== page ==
In 2007, electrical engineer Jay Silver discovered how to turn anything into a musical instrument. While tinkering with an electronic-organ kit, he accidentally spilled lentils on the kit’s circuit, which produces musical notes. “As I was trying to dry it out,” he says, “I noticed the noise was changing.” He realized that touching the device shifted the sound.
The next day, Silver took the circuit to the summer camp where he taught and showed the campers how it worked. When it came in contact with conductive objects, they acted as extensions of the device: Users could touch the object to create different sounds, like pressing the keys on a keyboard. Silver’s campers tested it out, making music with everything from apples to bicycles. Later, a co-worker suggested that Silver hook up the circuit to a pencil, since electricity can pass through its graphite core. The result was Drawdio, a pencil that plays “music” when you draw.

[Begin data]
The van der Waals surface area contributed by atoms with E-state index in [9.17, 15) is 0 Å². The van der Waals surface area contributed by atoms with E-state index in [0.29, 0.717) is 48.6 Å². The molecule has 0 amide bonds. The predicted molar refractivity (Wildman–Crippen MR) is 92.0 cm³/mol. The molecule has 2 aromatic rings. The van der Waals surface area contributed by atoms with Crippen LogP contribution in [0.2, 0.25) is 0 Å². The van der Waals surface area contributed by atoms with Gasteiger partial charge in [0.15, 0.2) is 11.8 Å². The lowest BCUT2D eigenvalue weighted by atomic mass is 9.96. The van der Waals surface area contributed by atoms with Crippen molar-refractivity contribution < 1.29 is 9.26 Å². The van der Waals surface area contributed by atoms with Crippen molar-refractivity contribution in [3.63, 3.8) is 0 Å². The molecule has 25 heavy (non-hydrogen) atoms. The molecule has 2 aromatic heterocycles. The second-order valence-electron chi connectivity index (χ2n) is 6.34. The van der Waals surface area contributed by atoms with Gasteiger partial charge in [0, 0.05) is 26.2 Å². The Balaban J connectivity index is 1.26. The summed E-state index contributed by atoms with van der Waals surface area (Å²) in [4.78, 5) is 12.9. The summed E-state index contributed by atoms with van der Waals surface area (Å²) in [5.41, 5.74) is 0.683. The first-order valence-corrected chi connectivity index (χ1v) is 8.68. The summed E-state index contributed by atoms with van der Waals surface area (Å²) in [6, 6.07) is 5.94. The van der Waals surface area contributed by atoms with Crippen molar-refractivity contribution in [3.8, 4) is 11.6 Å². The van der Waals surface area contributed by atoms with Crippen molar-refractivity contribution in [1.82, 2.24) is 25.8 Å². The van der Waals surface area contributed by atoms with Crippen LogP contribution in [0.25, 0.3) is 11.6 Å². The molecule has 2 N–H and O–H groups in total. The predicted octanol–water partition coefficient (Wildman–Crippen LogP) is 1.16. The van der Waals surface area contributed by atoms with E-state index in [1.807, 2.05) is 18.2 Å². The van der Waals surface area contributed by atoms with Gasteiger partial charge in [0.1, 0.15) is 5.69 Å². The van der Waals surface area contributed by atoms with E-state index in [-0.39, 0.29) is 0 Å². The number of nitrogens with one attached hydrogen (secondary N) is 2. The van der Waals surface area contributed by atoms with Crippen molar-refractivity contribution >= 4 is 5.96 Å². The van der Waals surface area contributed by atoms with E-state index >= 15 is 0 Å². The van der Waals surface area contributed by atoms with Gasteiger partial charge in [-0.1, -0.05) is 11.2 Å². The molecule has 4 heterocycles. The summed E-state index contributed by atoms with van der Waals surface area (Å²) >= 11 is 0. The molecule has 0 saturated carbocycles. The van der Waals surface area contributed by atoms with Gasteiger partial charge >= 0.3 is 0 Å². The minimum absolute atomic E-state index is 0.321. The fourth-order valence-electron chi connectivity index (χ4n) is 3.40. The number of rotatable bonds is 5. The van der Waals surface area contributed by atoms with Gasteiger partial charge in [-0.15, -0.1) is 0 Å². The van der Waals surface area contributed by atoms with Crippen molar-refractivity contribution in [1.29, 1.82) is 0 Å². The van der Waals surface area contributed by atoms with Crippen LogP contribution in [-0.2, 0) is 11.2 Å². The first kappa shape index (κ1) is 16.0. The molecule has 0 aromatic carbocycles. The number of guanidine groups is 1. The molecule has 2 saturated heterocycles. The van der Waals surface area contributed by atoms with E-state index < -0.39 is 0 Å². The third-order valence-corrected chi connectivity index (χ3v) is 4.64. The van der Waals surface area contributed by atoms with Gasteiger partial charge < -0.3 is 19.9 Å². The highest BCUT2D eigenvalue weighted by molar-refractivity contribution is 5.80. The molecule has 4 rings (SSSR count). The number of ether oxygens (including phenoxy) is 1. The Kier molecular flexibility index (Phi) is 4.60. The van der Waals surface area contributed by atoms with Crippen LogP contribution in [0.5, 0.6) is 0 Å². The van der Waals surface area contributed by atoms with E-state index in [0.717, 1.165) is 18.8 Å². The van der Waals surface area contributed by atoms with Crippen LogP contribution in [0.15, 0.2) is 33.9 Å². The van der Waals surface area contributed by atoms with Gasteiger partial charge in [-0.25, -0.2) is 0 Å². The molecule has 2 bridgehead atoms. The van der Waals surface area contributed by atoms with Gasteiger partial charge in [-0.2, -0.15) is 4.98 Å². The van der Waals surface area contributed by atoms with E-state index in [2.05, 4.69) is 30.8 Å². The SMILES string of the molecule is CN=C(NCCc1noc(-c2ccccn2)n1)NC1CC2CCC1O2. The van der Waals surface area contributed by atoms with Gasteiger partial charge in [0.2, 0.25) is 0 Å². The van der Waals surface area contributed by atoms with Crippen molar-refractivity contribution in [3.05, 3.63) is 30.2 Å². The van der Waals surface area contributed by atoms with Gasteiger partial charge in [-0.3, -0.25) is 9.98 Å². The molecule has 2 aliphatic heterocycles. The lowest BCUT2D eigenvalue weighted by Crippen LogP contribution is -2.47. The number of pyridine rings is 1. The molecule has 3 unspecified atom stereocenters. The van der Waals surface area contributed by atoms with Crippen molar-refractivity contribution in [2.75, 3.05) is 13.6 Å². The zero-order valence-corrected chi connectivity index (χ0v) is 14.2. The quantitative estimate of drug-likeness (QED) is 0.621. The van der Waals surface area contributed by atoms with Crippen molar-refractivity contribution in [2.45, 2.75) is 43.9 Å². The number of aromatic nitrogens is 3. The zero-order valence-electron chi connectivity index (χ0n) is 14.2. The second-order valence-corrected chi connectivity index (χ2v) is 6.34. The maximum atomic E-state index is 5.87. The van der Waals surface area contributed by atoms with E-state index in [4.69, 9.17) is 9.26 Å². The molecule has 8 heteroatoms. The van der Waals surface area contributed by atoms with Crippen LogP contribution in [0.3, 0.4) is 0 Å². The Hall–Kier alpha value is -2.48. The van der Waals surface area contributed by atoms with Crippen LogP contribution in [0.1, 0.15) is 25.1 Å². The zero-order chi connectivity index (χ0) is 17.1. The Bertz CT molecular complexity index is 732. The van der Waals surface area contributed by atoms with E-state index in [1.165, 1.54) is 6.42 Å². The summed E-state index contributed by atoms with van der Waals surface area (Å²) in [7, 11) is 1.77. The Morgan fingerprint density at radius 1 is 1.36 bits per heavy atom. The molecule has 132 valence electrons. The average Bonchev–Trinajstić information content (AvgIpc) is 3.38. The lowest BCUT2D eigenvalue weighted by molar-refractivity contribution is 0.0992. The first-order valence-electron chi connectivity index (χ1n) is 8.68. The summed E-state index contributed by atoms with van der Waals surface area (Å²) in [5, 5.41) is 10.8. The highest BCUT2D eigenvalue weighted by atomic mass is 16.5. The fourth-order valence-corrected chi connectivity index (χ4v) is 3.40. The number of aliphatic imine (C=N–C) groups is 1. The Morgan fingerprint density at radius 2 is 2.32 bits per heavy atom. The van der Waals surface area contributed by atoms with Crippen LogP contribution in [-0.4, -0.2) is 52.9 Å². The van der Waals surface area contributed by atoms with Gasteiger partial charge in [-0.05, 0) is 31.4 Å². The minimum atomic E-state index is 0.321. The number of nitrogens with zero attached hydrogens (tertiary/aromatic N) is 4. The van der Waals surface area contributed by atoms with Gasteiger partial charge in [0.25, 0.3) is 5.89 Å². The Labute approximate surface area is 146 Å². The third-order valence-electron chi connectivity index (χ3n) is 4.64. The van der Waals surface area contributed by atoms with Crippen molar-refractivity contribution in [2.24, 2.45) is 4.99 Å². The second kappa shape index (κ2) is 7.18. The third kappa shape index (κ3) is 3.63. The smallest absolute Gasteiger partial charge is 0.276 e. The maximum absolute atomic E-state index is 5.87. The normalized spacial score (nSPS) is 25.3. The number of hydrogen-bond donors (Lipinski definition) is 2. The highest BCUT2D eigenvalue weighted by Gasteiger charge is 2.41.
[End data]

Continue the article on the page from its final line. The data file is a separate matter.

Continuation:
Silver published instructions for Drawdio online, and he loves when people use his idea to create something new. With that in mind, Popular Science built a caroling candy cane—and so can you.
This article was originally published in the December 2015 issue of Popular Science, under the title “Make Sweet Holiday Music.”
WARNING: Don’t get milk—or any other liquids—on the circuit or battery.